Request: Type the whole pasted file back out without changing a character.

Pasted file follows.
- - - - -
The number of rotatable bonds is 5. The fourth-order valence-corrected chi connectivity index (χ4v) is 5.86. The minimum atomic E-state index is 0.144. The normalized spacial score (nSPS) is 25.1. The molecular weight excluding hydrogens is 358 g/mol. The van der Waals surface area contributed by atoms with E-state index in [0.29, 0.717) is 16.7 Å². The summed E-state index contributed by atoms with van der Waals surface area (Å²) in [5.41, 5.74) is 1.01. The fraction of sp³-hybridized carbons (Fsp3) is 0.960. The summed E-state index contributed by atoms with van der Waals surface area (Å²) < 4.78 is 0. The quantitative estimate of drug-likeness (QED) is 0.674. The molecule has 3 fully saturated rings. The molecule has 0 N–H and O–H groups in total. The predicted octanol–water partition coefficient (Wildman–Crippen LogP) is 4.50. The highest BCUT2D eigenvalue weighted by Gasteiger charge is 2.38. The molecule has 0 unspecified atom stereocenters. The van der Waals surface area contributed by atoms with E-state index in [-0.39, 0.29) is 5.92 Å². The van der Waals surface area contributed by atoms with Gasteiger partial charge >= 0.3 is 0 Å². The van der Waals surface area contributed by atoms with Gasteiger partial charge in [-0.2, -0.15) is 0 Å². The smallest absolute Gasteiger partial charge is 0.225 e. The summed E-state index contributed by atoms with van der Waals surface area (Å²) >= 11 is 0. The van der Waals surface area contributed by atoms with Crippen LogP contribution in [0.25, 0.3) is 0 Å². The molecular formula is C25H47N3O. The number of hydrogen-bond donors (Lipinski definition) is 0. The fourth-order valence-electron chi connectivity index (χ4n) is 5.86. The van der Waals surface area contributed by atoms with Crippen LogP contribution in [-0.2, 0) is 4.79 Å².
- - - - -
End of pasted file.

The number of rotatable bonds is 5. The fourth-order valence-corrected chi connectivity index (χ4v) is 5.86. The minimum atomic E-state index is 0.144. The normalized spacial score (nSPS) is 25.1. The molecular weight excluding hydrogens is 358 g/mol. The van der Waals surface area contributed by atoms with E-state index in [0.29, 0.717) is 16.7 Å². The summed E-state index contributed by atoms with van der Waals surface area (Å²) in [5.41, 5.74) is 1.01. The fraction of sp³-hybridized carbons (Fsp3) is 0.960. The summed E-state index contributed by atoms with van der Waals surface area (Å²) < 4.78 is 0. The quantitative estimate of drug-likeness (QED) is 0.674. The molecule has 3 fully saturated rings. The molecule has 0 N–H and O–H groups in total. The predicted octanol–water partition coefficient (Wildman–Crippen LogP) is 4.50. The highest BCUT2D eigenvalue weighted by Gasteiger charge is 2.38. The molecule has 0 unspecified atom stereocenters. The van der Waals surface area contributed by atoms with E-state index in [-0.39, 0.29) is 5.92 Å². The van der Waals surface area contributed by atoms with Gasteiger partial charge >= 0.3 is 0 Å². The van der Waals surface area contributed by atoms with Gasteiger partial charge in [-0.2, -0.15) is 0 Å². The smallest absolute Gasteiger partial charge is 0.225 e. The summed E-state index contributed by atoms with van der Waals surface area (Å²) >= 11 is 0. The van der Waals surface area contributed by atoms with Crippen LogP contribution in [0.25, 0.3) is 0 Å². The molecular formula is C25H47N3O. The number of hydrogen-bond donors (Lipinski definition) is 0. The fourth-order valence-electron chi connectivity index (χ4n) is 5.86. The van der Waals surface area contributed by atoms with Crippen LogP contribution in [-0.2, 0) is 4.79 Å².